The large heat dome that has prompted the issuance of heat advisories and warnings over a large swath of the central and eastern United States is making its presence felt here in South Carolina.
Widespread temperatures in the mid to upper 90s, along with high humidity, will result in heat indices around 105 degrees over the Midlands and Low Country. The greatest combination of heat and humidity is forecast over the Pee Dee and Grand Strand regions, where the National Weather Service has issued heat advisories. Heat indices are forecast to reach 108 degrees in the advisory area.
The reason for the toasty temperatures is a large ridge of high pressure that is dominating much of the country, east of the Rocky Mountains. The air underneath this ridge tends to suppress — but not entirely eliminate — afternoon thunderstorms. The extra hours of mid-July sunshine are boosting temperatures and the high moisture content of the air near the ground is elevating the humidity. This pattern isn’t expected to change much over the weekend.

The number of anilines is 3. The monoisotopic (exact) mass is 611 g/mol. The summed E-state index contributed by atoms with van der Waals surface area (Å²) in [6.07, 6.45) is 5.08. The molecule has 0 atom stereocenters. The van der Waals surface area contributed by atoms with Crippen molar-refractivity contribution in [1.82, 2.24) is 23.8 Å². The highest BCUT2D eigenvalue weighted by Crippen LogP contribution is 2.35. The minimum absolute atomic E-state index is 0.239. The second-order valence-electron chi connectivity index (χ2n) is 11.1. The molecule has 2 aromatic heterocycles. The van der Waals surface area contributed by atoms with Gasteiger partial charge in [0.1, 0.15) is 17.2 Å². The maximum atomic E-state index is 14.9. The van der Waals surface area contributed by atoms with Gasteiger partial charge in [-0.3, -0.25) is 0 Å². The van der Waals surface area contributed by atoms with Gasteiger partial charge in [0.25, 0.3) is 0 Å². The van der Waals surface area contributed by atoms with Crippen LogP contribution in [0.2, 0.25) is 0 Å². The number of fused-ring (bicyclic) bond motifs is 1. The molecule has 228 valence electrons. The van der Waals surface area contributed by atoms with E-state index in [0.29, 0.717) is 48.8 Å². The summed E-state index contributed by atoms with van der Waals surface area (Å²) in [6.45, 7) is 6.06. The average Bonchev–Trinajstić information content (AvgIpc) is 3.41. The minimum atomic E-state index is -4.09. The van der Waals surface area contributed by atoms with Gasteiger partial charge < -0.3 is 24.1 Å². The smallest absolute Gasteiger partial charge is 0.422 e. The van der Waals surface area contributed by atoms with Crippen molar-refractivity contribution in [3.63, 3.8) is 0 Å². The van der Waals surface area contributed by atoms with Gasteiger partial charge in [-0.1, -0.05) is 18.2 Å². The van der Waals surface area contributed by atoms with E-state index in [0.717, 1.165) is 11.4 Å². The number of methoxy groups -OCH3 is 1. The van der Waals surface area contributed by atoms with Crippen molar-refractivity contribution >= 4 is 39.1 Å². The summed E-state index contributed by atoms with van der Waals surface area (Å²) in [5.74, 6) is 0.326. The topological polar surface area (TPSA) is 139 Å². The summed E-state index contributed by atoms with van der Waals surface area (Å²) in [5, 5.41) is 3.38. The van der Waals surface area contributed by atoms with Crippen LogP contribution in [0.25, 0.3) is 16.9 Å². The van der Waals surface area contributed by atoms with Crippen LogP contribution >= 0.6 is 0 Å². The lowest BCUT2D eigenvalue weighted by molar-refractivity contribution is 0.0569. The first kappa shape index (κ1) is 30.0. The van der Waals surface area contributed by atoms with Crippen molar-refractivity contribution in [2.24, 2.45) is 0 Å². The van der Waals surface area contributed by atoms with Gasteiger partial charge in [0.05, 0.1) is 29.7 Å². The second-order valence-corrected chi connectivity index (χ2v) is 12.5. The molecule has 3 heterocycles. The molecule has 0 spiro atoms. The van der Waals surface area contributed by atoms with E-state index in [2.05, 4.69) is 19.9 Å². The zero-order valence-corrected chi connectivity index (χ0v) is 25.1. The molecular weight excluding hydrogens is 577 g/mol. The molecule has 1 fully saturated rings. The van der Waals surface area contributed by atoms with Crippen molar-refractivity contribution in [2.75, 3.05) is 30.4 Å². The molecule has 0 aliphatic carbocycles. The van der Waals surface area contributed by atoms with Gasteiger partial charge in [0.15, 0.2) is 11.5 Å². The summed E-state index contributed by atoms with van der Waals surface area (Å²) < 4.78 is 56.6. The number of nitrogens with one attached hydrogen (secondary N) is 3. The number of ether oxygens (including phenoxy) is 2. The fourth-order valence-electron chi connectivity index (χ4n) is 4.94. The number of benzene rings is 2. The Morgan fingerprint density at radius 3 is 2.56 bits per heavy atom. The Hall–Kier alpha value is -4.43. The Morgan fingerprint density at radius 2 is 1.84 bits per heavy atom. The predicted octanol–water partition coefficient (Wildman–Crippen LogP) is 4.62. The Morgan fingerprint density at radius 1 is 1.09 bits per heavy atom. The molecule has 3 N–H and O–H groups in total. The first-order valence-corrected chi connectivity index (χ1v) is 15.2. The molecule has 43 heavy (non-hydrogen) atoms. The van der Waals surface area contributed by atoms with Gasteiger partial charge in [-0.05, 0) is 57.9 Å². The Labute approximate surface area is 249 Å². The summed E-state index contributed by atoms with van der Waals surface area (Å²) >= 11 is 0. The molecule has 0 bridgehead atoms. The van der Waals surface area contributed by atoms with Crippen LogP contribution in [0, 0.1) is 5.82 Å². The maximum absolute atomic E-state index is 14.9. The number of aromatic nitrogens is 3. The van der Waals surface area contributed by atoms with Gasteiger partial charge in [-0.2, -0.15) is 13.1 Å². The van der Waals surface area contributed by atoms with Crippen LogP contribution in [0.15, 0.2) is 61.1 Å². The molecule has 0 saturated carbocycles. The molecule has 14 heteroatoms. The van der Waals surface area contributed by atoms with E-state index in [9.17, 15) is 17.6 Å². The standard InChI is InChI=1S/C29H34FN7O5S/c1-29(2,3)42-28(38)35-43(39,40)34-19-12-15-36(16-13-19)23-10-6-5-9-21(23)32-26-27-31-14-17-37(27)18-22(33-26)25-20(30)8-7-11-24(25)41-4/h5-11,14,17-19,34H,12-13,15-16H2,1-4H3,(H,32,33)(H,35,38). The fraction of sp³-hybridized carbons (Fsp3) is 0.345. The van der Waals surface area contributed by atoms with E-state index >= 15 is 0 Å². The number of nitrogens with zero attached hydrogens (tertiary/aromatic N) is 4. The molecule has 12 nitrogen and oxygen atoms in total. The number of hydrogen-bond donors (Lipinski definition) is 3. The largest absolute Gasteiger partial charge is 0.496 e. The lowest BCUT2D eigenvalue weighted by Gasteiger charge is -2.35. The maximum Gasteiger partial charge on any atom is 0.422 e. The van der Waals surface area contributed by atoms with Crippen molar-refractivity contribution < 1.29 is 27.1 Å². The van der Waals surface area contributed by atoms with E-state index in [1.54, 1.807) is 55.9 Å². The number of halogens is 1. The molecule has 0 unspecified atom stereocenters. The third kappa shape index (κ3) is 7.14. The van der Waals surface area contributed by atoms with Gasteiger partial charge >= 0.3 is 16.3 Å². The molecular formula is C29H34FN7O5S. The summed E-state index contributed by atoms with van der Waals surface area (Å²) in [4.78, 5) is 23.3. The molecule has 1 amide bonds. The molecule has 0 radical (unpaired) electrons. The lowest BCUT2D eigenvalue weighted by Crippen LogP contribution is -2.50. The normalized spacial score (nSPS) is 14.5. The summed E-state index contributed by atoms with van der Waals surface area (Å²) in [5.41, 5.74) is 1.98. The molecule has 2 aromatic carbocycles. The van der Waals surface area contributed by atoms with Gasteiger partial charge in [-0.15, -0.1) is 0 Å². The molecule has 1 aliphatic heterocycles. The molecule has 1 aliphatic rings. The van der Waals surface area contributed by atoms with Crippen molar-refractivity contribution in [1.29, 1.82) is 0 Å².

There are signs of possible relief next week as the weather pattern will undergo a transformation. Global model simulations predict a trough of low pressure to form over the Great Lakes and dig southward toward South Carolina. This pattern would erode the heat dome over the state. Troughs tend to result in more cloud cover and greater coverage of showers and thunderstorms. That wouldn’t put an end to the high humidity, but it’ll take an edge off of the hot temperatures the state will experience into this weekend.